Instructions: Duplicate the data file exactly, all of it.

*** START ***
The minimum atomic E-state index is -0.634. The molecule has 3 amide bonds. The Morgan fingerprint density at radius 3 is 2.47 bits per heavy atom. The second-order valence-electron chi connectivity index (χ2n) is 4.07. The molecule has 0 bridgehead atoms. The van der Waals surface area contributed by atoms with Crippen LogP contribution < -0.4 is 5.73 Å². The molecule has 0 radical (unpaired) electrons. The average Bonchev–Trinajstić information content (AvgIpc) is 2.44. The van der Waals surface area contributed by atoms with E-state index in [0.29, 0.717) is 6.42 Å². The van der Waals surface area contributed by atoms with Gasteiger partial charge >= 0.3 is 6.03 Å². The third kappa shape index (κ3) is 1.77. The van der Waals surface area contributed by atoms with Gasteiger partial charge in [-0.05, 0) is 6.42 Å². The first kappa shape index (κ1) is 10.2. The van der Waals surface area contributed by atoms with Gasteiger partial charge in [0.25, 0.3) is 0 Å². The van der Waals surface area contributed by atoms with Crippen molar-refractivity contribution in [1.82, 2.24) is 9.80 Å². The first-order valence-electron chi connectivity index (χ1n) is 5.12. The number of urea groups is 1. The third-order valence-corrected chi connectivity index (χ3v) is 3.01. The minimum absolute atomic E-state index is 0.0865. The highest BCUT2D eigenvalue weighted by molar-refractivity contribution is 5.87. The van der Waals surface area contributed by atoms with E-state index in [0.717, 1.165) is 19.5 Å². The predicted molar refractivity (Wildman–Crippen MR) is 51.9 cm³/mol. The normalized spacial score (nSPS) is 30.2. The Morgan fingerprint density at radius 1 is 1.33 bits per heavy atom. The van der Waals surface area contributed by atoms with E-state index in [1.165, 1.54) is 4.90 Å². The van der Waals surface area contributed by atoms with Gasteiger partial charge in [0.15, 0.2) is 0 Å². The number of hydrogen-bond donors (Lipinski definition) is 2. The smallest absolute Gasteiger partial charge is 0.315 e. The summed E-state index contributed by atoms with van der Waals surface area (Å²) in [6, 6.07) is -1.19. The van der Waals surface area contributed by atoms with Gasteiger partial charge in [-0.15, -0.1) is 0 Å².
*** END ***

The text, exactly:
The minimum atomic E-state index is -0.634. The molecule has 3 amide bonds. The Morgan fingerprint density at radius 3 is 2.47 bits per heavy atom. The second-order valence-electron chi connectivity index (χ2n) is 4.07. The molecule has 0 bridgehead atoms. The van der Waals surface area contributed by atoms with Crippen LogP contribution < -0.4 is 5.73 Å². The molecule has 0 radical (unpaired) electrons. The average Bonchev–Trinajstić information content (AvgIpc) is 2.44. The van der Waals surface area contributed by atoms with E-state index in [0.29, 0.717) is 6.42 Å². The van der Waals surface area contributed by atoms with Gasteiger partial charge >= 0.3 is 6.03 Å². The third kappa shape index (κ3) is 1.77. The van der Waals surface area contributed by atoms with Gasteiger partial charge in [-0.05, 0) is 6.42 Å². The first kappa shape index (κ1) is 10.2. The van der Waals surface area contributed by atoms with Gasteiger partial charge in [0.25, 0.3) is 0 Å². The van der Waals surface area contributed by atoms with Crippen molar-refractivity contribution in [1.82, 2.24) is 9.80 Å². The first-order valence-electron chi connectivity index (χ1n) is 5.12. The number of urea groups is 1. The third-order valence-corrected chi connectivity index (χ3v) is 3.01. The minimum absolute atomic E-state index is 0.0865. The highest BCUT2D eigenvalue weighted by molar-refractivity contribution is 5.87. The van der Waals surface area contributed by atoms with E-state index in [0.717, 1.165) is 19.5 Å². The predicted molar refractivity (Wildman–Crippen MR) is 51.9 cm³/mol. The normalized spacial score (nSPS) is 30.2. The Morgan fingerprint density at radius 1 is 1.33 bits per heavy atom. The van der Waals surface area contributed by atoms with E-state index in [1.165, 1.54) is 4.90 Å². The van der Waals surface area contributed by atoms with Gasteiger partial charge in [0.15, 0.2) is 0 Å². The number of hydrogen-bond donors (Lipinski definition) is 2. The smallest absolute Gasteiger partial charge is 0.315 e. The summed E-state index contributed by atoms with van der Waals surface area (Å²) in [6, 6.07) is -1.19. The van der Waals surface area contributed by atoms with Gasteiger partial charge in [-0.15, -0.1) is 0 Å².